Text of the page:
NY Daily News Admits It Got It All Wrong When Declaring Crime Increases Would Follow Stop-And-Frisk Decision
from the nice-to-see dept
When federal judge Shira Scheindlin ordered a number of stop-and-frisk reforms three years ago, Mayor Michael Bloomberg and NYPD Chief Ray Kelly both predicted a drop in unconstitutional stops would result in a dramatic rise in criminal activity.
We, unlike many countries, want to keep all of our citizens safe, and keep the crime rate down and make sure that they get home and go to court and protect themselves -- unlike other countries in the world.
I wouldn't want to be responsible for a lot of people dying.
[N]o question about it —violent crime will go up…
The New York Daily News often provided a platform for NYPD officials who were quick to blame any increase in crime on the decline in stops.
“We’re struggling with homicides and shootings,” NYPD Chief of Department James O’Neill said Monday. “As we expect when warm weather comes, we see an increase in certain crimes.”
O’Neill laid out the grim numbers during a press conference at 1 Police Plaza, revealing a 19.5% spike in homicides during the first five months of the year. There were 135 murders through Sunday compared to 113 at the same time last year.
Despite the increase in shootings and homicides, overall crime was down 6.6% through Sunday compared with the same period last year.
[S]ome officers believe the jump in killings can be linked to the NYPD’s new restrictions on stop-and-frisk.
“It’s because they changed the stop-and-frisk criteria,” one high-ranking police source told The News. “Before I would have said, ‘This guy right here by the way he’s adjusting his pants and moving around I would stop him.’ Now that’s not enough to stop a person so these guys get away with a gun.”
Tempered with reality:
While murders and shootings have increased, overall crime in the city is down by 10%, statistics show.
It's one thing to report on the NYPD's dissatisfaction with the new, court-ordered status quo. It's quite another to make it the publication's official stance. This is exactly what the New York Daily News did after Judge Scheindlin's order was handed down.
By imposing a monitor on the NYPD, she has rushed headlong into commandeering how the department polices the city with, she admitted, no concern about endangering life and limb.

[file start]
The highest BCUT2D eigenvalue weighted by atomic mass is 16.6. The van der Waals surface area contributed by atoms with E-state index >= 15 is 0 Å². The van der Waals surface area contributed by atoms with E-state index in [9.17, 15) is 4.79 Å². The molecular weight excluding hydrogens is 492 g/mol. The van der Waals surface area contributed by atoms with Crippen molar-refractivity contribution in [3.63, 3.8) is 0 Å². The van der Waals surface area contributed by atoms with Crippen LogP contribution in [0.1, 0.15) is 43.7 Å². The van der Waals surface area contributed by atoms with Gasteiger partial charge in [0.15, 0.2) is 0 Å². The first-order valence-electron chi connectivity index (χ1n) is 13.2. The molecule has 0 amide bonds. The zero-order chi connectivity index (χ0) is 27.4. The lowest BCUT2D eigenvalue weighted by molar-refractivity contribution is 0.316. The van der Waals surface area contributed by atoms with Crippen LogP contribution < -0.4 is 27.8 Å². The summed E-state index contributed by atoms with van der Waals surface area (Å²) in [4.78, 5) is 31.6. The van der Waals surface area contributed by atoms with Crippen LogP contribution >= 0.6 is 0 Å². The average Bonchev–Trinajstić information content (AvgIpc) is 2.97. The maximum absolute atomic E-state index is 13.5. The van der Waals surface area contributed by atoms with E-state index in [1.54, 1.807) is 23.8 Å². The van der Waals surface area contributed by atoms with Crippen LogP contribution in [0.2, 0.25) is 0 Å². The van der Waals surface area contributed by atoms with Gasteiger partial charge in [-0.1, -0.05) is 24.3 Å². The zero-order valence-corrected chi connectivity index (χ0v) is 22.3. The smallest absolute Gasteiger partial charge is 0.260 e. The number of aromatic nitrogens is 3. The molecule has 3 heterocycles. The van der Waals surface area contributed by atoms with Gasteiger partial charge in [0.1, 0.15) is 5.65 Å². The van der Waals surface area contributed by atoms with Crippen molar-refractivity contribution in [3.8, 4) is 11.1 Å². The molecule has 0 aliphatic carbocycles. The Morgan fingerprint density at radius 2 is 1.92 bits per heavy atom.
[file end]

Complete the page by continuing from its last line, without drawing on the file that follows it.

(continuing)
Make no mistake — Scheindlin has put New York directly in harm’s way with a ruling that threatens to push the city back toward the ravages of lawlessness and bloodshed.
Most publications would simply let their bad judgment call recede into the past without comment, even after their assertions have been proven wrong. The NY Daily News should be commended for not only admitting its mistake, but publishing an entire editorial detailing just how wrong it was.
As many readers will know, the Daily News Editorial Board supported the NYPD’s strategy as essential to public safety. We also expressed fear that forcing the department to pull back could seriously harm public safety.
In other pieces, we predicted a rising body count from an increase in murders.
We are delighted to say that we were wrong.
The NYPD began scaling back stops under Kelly before Scheindlin’s decision and accelerated the trend under Commissioner Bill Bratton. As a result, the number of stops reported by cops fell 97% from a high of 685,700 in 2011 to 22,900 in 2015.
Not only did crime fail to rise, New York hit record lows.
The murder count stood at 536 in 2010 and at 352 last year — and seems sure to drop further this year. There were 1,471 shooting incidents in 2010 (1,773 victims). By 2015, shootings had dropped to 1,130 (1, 339 victims).
The NY Daily News should be praised for this editorial... but not too effusively. There's still quite a bit of hedging in its blown call admission. The Scheindlin decision somehow remains "flawed," despite its largest supposed flaw ("crime will rise!") being nonexistent. The editorial also hands the NYPD almost all of the credit for the continued decrease in crime, even though it was the NYPD itself that claimed that a transformed stop-and-frisk program would result in a new wave of criminal terror sweeping New York.
Regardless, there can be little doubt that the NYPD’s increasing reliance on so-called precision policing — knowing whom to target, when and where — has played a key role.
Maybe. Maybe not. The NY Daily News has no way of determining this. It admits that "explaining crime trends is extraordinarily difficult" while in the same breath (so to speak) hands credit to the NYPD for the continued drop in crime rates.
But it is something rarely seen: a publication that often seems to act as an unofficial mouthpiece for the NYPD admitting it didn't know what it was talking about when it parroted Mayor Bloomberg's and Chief Ray Kelly's hyperbole following the Scheindlin decision.